TEMPO.CO, Tokyo-Asian shares held little changed near two-month highs in early Monday trade, with investors looking to a range of economic data from China for clues to exactly how far China's growth has cooled down.
MSCI's broadest index of Asia-Pacific shares outside Japan was little changed but stayed near its two-month high hit on Friday. Japan's Nikkei slipped 0.2 percent.
On Friday, MSCI ACWI, the index compiler's broadest gauge of world stocks comprising 46 markets, rose to a two-month high.
The index has recovered 8.8 percent from a two-year low hit on Sept 29, coming close to a 50 percent retracement of its decline from a record high reached in April.
The CBOE volatility index, often seen as a gauge of investors' fears in Wall Street shares, fell to a two-month low of 15.05 percent.
"Compared to some time ago, more people think things are starting to look up. Yet there remain concerns on the outlook of the global economy," said Yoshinori Shigemi, global market strategist at JPMorgan Asset Management.
With many investors still struggling to assess the true extent of slowdown in China, a set of economic indicators from China due at 10:00 a.m. (0200 GMT) is the biggest focus.
The data includes July-September GDP, September industrial production and retail sales.
Economists expect growth in China to have slowed to 6.8 percent in the previous quarter, which would be the weakest reading since the first quarter of 2009, from 7 percent in the second quarter.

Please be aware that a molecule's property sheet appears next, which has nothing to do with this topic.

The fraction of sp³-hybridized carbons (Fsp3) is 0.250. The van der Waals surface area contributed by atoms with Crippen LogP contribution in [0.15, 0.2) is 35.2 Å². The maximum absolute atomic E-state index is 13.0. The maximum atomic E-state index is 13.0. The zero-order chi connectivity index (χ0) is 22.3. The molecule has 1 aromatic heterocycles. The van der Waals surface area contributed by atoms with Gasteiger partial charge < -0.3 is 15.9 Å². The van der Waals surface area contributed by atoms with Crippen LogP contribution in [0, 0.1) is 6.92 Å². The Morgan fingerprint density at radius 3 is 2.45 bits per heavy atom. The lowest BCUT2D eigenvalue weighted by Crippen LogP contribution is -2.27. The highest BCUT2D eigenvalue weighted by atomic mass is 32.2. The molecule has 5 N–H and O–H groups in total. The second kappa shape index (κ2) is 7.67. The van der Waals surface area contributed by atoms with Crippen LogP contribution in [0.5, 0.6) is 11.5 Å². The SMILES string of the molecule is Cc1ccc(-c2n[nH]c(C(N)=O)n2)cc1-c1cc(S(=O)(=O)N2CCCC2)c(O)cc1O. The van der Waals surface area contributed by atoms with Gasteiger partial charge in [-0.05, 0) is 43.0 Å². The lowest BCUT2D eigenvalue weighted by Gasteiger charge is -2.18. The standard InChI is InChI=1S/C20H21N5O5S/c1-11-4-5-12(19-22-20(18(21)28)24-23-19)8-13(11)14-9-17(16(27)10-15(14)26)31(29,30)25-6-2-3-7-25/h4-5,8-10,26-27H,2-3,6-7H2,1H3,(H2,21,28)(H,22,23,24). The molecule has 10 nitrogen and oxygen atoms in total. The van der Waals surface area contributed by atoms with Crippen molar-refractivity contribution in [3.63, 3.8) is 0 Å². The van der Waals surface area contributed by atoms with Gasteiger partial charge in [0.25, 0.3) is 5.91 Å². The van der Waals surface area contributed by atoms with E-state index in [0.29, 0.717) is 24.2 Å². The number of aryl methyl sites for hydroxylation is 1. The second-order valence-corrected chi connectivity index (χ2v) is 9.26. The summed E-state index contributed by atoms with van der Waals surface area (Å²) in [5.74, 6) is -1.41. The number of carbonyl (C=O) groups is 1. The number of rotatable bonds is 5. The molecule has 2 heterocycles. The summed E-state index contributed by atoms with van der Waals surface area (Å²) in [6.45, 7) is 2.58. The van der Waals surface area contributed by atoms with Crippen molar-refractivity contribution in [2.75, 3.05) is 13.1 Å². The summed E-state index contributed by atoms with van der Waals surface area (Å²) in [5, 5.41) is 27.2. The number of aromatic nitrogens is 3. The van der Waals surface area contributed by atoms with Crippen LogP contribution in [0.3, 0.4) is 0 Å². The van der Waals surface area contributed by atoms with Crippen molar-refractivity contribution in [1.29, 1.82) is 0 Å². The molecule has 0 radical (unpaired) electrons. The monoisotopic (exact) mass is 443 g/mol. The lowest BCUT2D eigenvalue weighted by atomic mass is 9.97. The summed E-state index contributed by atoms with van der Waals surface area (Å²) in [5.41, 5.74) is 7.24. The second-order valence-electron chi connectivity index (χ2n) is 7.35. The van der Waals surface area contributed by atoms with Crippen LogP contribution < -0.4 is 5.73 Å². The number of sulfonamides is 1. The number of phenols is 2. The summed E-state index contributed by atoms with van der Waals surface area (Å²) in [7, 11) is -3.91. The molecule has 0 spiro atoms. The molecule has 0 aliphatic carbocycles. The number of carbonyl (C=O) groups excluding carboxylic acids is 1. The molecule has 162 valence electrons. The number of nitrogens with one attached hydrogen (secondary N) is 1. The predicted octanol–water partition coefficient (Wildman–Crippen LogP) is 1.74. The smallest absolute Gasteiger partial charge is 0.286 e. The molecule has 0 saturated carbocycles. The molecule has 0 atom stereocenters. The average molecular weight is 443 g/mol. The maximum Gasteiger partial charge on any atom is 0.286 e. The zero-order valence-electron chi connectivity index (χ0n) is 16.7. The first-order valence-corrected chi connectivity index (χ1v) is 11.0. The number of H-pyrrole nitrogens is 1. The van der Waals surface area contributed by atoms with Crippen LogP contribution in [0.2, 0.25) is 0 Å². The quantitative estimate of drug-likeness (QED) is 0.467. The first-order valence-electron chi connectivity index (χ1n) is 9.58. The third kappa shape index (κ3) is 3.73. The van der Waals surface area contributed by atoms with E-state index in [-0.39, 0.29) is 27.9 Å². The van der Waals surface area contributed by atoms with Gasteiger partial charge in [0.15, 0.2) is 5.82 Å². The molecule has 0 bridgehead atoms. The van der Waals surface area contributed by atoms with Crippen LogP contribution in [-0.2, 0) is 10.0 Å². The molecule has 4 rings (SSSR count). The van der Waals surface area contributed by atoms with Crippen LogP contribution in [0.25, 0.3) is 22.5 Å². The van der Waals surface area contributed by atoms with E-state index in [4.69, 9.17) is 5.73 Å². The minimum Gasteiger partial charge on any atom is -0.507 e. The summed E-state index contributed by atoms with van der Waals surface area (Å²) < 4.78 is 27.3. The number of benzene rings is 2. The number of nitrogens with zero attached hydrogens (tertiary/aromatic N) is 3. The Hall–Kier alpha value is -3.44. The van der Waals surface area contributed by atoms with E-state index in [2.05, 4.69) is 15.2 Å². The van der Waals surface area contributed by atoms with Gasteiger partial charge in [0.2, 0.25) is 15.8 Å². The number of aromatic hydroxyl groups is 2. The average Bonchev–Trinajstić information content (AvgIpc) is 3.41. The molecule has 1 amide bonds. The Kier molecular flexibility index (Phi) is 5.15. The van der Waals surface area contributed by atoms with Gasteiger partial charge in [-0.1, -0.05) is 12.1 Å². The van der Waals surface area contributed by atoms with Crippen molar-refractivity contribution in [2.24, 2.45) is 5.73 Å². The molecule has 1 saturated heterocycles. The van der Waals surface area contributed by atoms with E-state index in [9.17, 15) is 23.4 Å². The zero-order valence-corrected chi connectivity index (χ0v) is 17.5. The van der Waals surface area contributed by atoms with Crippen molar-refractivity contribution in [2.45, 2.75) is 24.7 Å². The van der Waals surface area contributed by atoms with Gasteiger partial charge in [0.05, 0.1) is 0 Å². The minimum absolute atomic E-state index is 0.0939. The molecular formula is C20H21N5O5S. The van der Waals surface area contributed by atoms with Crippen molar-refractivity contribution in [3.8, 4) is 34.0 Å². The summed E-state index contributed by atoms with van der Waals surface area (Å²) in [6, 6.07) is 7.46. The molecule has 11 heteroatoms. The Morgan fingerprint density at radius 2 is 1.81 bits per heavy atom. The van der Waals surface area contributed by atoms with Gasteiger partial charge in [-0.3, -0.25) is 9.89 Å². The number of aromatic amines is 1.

Yet expectations that Beijing will roll out fresh stimulus to support the economy, coupled with Chinese authorities' very substantial measures to prop up share prices, have helped to lift mainland Chinese shares to two-month highs last week .
Reliance on hopes of stimulus is not limited to China. "Part of the rally in global equity markets has been driven by expectation of stimulus in Europe and Japan," JPMorgan Asset's Shigemi said.
Expectations that the European Central Bank (ECB) may enhance its stimulus at its meeting on Thursday have risen after dovish comments from an ECB policymaker and a soft reading on consumer prices last week.
Investors think that if the Bank of Japan were to refresh its stimulus it would do so at its policy meeting on Oct. 30 month given the current fears that Japan's economy is hardly recovering after a contraction in April-June.
In the currency market, the dollar held firm against a basket of six other major currencies, after U.S. industrial production data and as the euro and the yen were capped by speculation of more money printing.
The dollar's index stood at 94.607, on track to extend its rebound from its seven-week low of 93.806 hit on Thursday.
The euro stood at $1.1367, little changed so far this week but off Thursday's high of $1.1495.
The yen traded at 119.27 yen to the dollar, off its seven-week peak of 118.065.
Oil prices edged up in early trade on Monday, extending a rebound on Friday after almost a week of decline.
Brent futures were $50.59 per barrel, up 0.3 percent from late U.S. levels last week.